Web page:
Inheritance Tax: Are you voluntarily giving money to the taxman?

Record amounts of Inheritance Tax are being paid into the Government’s coffers.

Last year the figure soared by 22 per cent to £4.6 billion, and there is every indication that this will continue to increase over the next few years.

Figures just released by the HMRC show that since 2009/10 the amount of Inheritance Tax it has taken has increased by on average 12 per cent each year and is now at its highest levels since it was introduced in 1986.

This is partly due to the continued rise in house prices – up by 8.4 per cent in the last year according to the Halifax House Price Index – but also because the amount you can leave before paying Inheritance Tax has not changed since 2009.

And the Government has said the £325,000 threshold will be frozen until at least 2021. It means you do not pay tax on the first £325,000 of any estate, but anything above that is taxed at 40 per cent.

Changes are planned for 2017 with the introduction of the Residence NI Rate Band (which we will address in our next article), but in the meantime there are things you can do to reduce the impact of Inheritance Tax and make sure more of your money goes to your family and not to the taxman!

1. Make a will

Who you leave your estate to makes a major difference to your tax bill – anything you leave to a spouse or registered civil partner is free from Inheritance Tax.

If your spouse or partner has died before you, their £325,000 might also be carried forward so the first £650,000 of the estate would not be subject to tax.

2. Use your gift allowances

Each year, you can give away up to £3,000 free of Inheritance Tax, but there are also other allowances that you can use.

3. Give away your surplus income

Do you get a regular income, such as a pension, and find that you don’t spend it all? If so, you can give away more than the £3,000 each year free from Inheritance Tax.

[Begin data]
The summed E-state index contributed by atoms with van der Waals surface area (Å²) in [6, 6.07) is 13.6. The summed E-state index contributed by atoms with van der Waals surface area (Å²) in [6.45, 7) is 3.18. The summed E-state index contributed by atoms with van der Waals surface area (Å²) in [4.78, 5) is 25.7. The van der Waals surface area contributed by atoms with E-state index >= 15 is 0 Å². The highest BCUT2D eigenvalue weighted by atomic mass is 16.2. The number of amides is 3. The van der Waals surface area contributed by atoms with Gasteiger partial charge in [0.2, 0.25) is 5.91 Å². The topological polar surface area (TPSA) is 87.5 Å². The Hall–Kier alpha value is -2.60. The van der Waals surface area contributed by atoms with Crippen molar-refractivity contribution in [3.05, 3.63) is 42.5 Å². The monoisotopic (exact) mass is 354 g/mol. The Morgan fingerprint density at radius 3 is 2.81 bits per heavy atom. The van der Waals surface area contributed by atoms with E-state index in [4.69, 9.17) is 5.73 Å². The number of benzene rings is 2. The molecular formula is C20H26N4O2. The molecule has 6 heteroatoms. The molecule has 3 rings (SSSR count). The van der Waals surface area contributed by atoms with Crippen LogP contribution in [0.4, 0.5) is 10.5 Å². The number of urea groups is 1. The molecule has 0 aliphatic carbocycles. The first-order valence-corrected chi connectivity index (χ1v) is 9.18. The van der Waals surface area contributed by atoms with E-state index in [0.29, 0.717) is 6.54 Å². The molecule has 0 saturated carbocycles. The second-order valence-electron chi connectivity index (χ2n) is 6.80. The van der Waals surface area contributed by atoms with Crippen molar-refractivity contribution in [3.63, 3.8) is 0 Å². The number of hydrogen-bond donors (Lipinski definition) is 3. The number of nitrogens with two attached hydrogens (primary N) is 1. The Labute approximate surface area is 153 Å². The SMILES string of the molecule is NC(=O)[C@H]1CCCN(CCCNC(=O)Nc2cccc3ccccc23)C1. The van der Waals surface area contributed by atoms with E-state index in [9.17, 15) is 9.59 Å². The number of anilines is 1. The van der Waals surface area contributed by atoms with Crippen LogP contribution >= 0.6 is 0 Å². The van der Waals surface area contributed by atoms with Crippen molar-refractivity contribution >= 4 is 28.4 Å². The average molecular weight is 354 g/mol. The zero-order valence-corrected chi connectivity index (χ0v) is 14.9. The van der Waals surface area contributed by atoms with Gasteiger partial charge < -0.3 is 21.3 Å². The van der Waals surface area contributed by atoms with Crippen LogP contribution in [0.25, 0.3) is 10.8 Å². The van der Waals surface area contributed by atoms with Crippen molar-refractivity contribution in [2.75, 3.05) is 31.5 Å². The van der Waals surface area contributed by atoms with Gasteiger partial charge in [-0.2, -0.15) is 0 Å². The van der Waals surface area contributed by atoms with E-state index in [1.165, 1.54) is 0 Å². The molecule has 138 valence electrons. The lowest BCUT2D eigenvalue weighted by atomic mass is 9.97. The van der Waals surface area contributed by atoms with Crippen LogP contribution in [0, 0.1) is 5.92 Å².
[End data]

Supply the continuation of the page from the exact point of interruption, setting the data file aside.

4. Put money into your pension plan

If you have a pension fund and die before the age of 75, the death benefit can be paid to your heirs free of Inheritance Tax and free of income tax.

5. Make gifts to charities

Any money that you give to charities, during your lifetime and through your will, is exempt. A large amount of charitable legacies could mean the rest of your estate qualifies for a reduced rate of 36 per cent.

6. Qualify for business property relief/agricultural property relief

If you run a business or own a farm, that asset could qualify for 100 per cent relief, depending on the circumstances. Private investors can also access specialised investments that qualify for business property relief which makes the investment exempt from Inheritance Tax after just two years.

7. Put money in trust

Making gifts of substantial amounts can reduce your estate and the IHT bill, but to qualify you have to live for a further seven years. You can just simply give the money away to the family, of course, but do you trust them not to simply spend it all straight away? That’s why many people gift money to trusts, a legal arrangement of ownership, rather than just hand the money over.

8. Take out life insurance

If you do not want to give money away, or put it in trust, then you could consider taking out a life assurance policy and putting it in trust.

When the policy pays out on your death, the proceeds can then be used to mitigate the tax bill.

This doesn’t actually save any Inheritance Tax of course, it simply means that you will pay a regular monthly or yearly amount to an insurance company and an amount equal to the tax due on your estate can pass in its entirety to your heirs.

9. Ask for advice!

By its very nature, this is a very simple overview. It is a complex area so before you take any steps, contact Innes Reid for help and advice on 01244 347583 or email info@innesreid.co.uk to arrange a free, initial consultation – we are available at times to suit you.

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